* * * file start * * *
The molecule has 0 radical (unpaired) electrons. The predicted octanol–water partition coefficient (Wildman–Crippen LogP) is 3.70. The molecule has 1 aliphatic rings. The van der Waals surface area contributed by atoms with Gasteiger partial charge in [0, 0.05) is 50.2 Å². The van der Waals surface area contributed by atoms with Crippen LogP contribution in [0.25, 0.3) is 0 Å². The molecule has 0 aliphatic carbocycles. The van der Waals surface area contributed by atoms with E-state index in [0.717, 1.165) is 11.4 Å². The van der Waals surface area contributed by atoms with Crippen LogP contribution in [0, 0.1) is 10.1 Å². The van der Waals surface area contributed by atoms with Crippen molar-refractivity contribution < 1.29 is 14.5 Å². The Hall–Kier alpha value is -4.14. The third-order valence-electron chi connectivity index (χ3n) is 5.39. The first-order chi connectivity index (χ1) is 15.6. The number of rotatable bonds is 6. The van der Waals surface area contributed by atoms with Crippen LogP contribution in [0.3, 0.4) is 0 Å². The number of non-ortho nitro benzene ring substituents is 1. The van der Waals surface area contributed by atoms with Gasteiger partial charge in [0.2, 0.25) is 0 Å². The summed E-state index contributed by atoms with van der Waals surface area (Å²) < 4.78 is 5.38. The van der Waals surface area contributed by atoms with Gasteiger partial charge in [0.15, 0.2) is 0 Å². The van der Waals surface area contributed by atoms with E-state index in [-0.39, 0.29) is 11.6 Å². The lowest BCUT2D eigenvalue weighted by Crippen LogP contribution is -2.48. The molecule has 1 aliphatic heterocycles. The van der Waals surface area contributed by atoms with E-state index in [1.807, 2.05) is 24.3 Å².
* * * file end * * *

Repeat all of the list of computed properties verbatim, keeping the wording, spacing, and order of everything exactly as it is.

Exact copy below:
The molecule has 0 radical (unpaired) electrons. The predicted octanol–water partition coefficient (Wildman–Crippen LogP) is 3.70. The molecule has 1 aliphatic rings. The van der Waals surface area contributed by atoms with Gasteiger partial charge in [0, 0.05) is 50.2 Å². The van der Waals surface area contributed by atoms with Crippen LogP contribution in [0.25, 0.3) is 0 Å². The molecule has 0 aliphatic carbocycles. The van der Waals surface area contributed by atoms with E-state index in [0.717, 1.165) is 11.4 Å². The van der Waals surface area contributed by atoms with Crippen LogP contribution in [0, 0.1) is 10.1 Å². The van der Waals surface area contributed by atoms with Crippen molar-refractivity contribution < 1.29 is 14.5 Å². The Hall–Kier alpha value is -4.14. The third-order valence-electron chi connectivity index (χ3n) is 5.39. The first-order chi connectivity index (χ1) is 15.6. The number of rotatable bonds is 6. The van der Waals surface area contributed by atoms with Crippen LogP contribution in [0.3, 0.4) is 0 Å². The number of non-ortho nitro benzene ring substituents is 1. The van der Waals surface area contributed by atoms with Gasteiger partial charge in [0.2, 0.25) is 0 Å². The summed E-state index contributed by atoms with van der Waals surface area (Å²) < 4.78 is 5.38. The van der Waals surface area contributed by atoms with Gasteiger partial charge in [0.15, 0.2) is 0 Å². The van der Waals surface area contributed by atoms with E-state index in [-0.39, 0.29) is 11.6 Å². The lowest BCUT2D eigenvalue weighted by Crippen LogP contribution is -2.48. The molecule has 1 aliphatic heterocycles. The van der Waals surface area contributed by atoms with E-state index in [1.807, 2.05) is 24.3 Å².